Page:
Document Type


Publication Date



DOI: 10.1016/j.jpedsurg.2020.06.040


INTRODUCTION: Short-term international medical service trips (MSTs) provide specialized care in resource-constrained countries. There are limited data on immediate and long-term reported outcomes following specialty MST. We hypothesized that dedicated collaborative MST team and host institution produce outcomes and results comparable to those of high-income settings. Our primary aim was to analyze the long-term surgical and functional outcomes of our specialty-specific MSTs following five years of annual MST in Honduras.

METHODS: We performed a single-institution retrospective analysis of 56 children who underwent colorectal and pelvic reconstructive operations between 2014 and 2018. Demographics, diagnosis, comorbidities, type of repair, long-term complications, and functional bowel and bladder results were recorded.

RESULTS: We included a total of 56 children, 47 with ARM and 9 with HD, with a median age of 43.5 months (17-355) at the time of surgery. 25% (22) of the patients were lost to follow-up. Fecal continence was achieved by 23 (60%) patients(n = 39) and by 5 (45%) patients >5 years (n = 11). Complications included constipation in 18 (42.9%) children with ARM and in 1 (12.5%) with HD. Eleven (19.6%) patients required revisional surgery for skin level anal stricture. Seventy-five percent of the patients with pediatric colorectal disorders attending the MST were compliant with continued long-term follow-up.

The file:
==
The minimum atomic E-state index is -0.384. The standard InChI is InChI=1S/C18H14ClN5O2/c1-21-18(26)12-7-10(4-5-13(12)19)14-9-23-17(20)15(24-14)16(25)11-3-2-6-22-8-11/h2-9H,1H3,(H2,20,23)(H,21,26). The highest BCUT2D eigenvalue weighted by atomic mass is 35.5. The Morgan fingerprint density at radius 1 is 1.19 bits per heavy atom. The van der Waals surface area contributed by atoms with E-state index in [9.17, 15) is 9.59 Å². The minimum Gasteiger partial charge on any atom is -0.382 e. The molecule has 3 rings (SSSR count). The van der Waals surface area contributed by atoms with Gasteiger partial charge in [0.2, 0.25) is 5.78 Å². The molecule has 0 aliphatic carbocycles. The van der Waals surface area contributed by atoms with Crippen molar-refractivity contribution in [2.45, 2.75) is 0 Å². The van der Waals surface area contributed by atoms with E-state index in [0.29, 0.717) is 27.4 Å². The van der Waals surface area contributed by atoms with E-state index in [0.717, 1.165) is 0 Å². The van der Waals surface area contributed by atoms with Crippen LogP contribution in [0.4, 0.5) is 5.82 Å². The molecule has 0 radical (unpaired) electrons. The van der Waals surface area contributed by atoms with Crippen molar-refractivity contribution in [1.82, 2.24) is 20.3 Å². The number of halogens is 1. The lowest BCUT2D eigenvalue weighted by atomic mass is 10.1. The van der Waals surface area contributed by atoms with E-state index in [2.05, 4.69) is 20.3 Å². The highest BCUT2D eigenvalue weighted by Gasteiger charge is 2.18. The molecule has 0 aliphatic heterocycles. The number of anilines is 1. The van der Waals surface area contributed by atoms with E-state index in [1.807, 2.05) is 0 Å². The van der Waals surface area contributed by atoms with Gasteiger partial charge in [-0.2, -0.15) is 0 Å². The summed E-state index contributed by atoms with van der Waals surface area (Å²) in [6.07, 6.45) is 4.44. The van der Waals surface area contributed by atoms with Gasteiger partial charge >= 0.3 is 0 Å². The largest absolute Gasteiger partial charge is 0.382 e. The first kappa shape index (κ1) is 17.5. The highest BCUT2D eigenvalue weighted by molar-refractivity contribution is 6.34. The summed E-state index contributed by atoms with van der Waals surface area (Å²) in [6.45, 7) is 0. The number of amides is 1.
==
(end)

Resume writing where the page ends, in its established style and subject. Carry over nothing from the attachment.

CONCLUSION: We were able to demonstrate that with organized, dedicated site and surgeon, results achieved can be comparable to those in the high-income countries (HICs). We conclude that this type of specialized care is feasible and beneficial for affected pediatric colorectal patients in resource-limited settings, when a strong partnership with a system of preoperative assessments and peri- and postoperative care can be established.

LEVEL OF EVIDENCE: Level IV (retrospective cohort study).

Journal Title

Journal of pediatric surgery





First Page


Last Page



Anorectal malformation; Cloaca; Follow-up; Hirschsprung disease; Pediatric colorectal surgery; Short-term international medical service trips


This article is available under the Creative Commons CC-BY-NC-ND license and permits non-commercial use of the work as published, without adaptation or alteration provided the work is fully attributed.

Publisher's Link: